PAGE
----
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Agriculture experts wait to see what happens with Waters of the USA Rule under Biden administration

President-elect Joe Biden speaks at the Major Joseph R. "Beau" Biden III National Guard/Reserve...
President-elect Joe Biden speaks at the Major Joseph R. "Beau" Biden III National Guard/Reserve Center, Tuesday, Jan. 19, 2021, in New Castle, Del.(Source: AP Photo/Evan Vucci)
Published: Jan. 20, 2021 at 6:22 AM CST
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EAU CLAIRE, Wis. (WEAU) - As of noon today, Sonny Perdue will step aside as U.S. Secretary of Agriculture. Last week at the American Farm Bureau Federation’s virtual annual convention, Perdue gave his farewell address. He said it has been a “true honor” to serve American agriculture for the past 4 years and he added that he hoped he lived up to his goal of leaving the USDA in better shape than when he started back in 2017.

At that annual meeting last week, Farm Bureau members set their policy for the next year. The organization’s main priorities will focus on taxes, trade, transportation and Covid-19 relief. Delegates also emphasized the need for more transparency in pricing for the livestock industry.

One major issue everyone in agriculture will be keeping an eye on as the Biden Administration takes the reigns of government today is the Waters of the USA Rule. So far there have been very few comments on how the Biden Administration will look at the rule the Trump Administration proposed after they got rid of the rule from the Obama Administration. Observers say it could from 18 to 36 months before the new administration decides how to change the Clean Water Act regulations.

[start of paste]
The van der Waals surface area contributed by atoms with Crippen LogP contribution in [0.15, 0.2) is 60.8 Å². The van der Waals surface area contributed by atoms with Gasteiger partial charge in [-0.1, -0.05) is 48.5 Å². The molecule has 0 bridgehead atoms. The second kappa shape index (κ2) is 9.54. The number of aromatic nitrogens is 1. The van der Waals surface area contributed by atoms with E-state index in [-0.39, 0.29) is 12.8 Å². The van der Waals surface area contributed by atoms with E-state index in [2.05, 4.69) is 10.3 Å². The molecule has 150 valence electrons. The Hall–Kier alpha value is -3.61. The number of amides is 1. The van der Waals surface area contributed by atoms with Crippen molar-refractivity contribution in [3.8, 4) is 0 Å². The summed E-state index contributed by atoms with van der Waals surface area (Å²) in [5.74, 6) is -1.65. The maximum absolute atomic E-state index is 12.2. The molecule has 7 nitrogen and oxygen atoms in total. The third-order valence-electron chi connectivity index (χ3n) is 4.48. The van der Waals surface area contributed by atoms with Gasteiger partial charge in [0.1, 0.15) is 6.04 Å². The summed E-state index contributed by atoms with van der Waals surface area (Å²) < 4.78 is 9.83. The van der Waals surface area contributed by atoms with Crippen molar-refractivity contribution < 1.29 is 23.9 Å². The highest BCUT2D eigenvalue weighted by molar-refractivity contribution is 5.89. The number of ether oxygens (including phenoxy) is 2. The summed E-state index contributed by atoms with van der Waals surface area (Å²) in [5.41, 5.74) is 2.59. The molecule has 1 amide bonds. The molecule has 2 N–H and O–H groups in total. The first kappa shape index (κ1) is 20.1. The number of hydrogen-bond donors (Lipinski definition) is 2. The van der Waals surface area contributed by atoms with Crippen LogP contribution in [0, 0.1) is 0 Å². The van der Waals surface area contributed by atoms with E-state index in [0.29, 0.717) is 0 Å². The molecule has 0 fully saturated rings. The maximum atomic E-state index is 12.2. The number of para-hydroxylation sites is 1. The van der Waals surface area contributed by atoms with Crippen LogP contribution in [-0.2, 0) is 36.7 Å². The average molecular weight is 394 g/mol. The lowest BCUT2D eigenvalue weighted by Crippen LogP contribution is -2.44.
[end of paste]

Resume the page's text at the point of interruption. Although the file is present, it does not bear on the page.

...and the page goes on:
Wisconsin agriculture has lost a true friend and advocate. Former 91st District State Representative Barbara Gronemus has passed away at the age of 89. Gronemus served in the State legislature for 26 years and was the first woman to ever Chair the Assembly Agriculture Committee. Throughout her career she fought for rural issues and was especially noted for her work on the stray voltage issue in the state. Her funeral will be Friday morning at 10:30 in Whitehall.

Last month, the USDA’s National Agriculture Statistics Service mailed over 13 hundred Wisconsin farmers a survey that will give the agency a better handle on farm economics and production practices. And starting next month, USDA personnel will start contacting farmers who haven’t filled out those surveys and sent them back. The survey wants to know about operating revenues, production costs and household characteristics. Added to this year’s survey are questions about the Covid-19 pandemic and how it has impacted the farm and household finances as well as off-farm employment. About 30 thousand farmers across the country will be surveyed for the information that will be released in July.

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